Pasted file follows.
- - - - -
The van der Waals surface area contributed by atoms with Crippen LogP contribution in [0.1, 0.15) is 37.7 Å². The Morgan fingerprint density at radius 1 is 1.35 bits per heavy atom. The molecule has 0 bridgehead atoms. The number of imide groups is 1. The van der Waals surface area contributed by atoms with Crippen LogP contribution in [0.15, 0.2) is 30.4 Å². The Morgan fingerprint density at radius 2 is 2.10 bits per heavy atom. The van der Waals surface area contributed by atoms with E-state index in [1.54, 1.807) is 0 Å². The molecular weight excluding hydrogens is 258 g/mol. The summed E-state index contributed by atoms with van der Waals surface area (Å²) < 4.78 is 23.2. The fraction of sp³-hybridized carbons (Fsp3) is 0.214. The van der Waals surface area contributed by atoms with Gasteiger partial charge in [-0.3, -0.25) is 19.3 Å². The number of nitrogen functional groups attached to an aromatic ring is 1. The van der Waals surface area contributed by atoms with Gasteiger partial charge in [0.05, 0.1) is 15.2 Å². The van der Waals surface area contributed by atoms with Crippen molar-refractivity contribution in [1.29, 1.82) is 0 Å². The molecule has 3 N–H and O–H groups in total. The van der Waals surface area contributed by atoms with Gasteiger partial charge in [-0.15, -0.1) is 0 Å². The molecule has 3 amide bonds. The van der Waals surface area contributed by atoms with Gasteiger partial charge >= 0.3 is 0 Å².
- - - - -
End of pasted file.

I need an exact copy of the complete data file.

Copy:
The van der Waals surface area contributed by atoms with Crippen LogP contribution in [0.1, 0.15) is 37.7 Å². The Morgan fingerprint density at radius 1 is 1.35 bits per heavy atom. The molecule has 0 bridgehead atoms. The number of imide groups is 1. The van der Waals surface area contributed by atoms with Crippen LogP contribution in [0.15, 0.2) is 30.4 Å². The Morgan fingerprint density at radius 2 is 2.10 bits per heavy atom. The van der Waals surface area contributed by atoms with E-state index in [1.54, 1.807) is 0 Å². The molecular weight excluding hydrogens is 258 g/mol. The summed E-state index contributed by atoms with van der Waals surface area (Å²) < 4.78 is 23.2. The fraction of sp³-hybridized carbons (Fsp3) is 0.214. The van der Waals surface area contributed by atoms with Gasteiger partial charge in [-0.3, -0.25) is 19.3 Å². The number of nitrogen functional groups attached to an aromatic ring is 1. The van der Waals surface area contributed by atoms with Gasteiger partial charge in [0.05, 0.1) is 15.2 Å². The van der Waals surface area contributed by atoms with Crippen molar-refractivity contribution in [1.29, 1.82) is 0 Å². The molecule has 3 N–H and O–H groups in total. The van der Waals surface area contributed by atoms with Gasteiger partial charge in [-0.15, -0.1) is 0 Å². The molecule has 3 amide bonds. The van der Waals surface area contributed by atoms with Gasteiger partial charge >= 0.3 is 0 Å².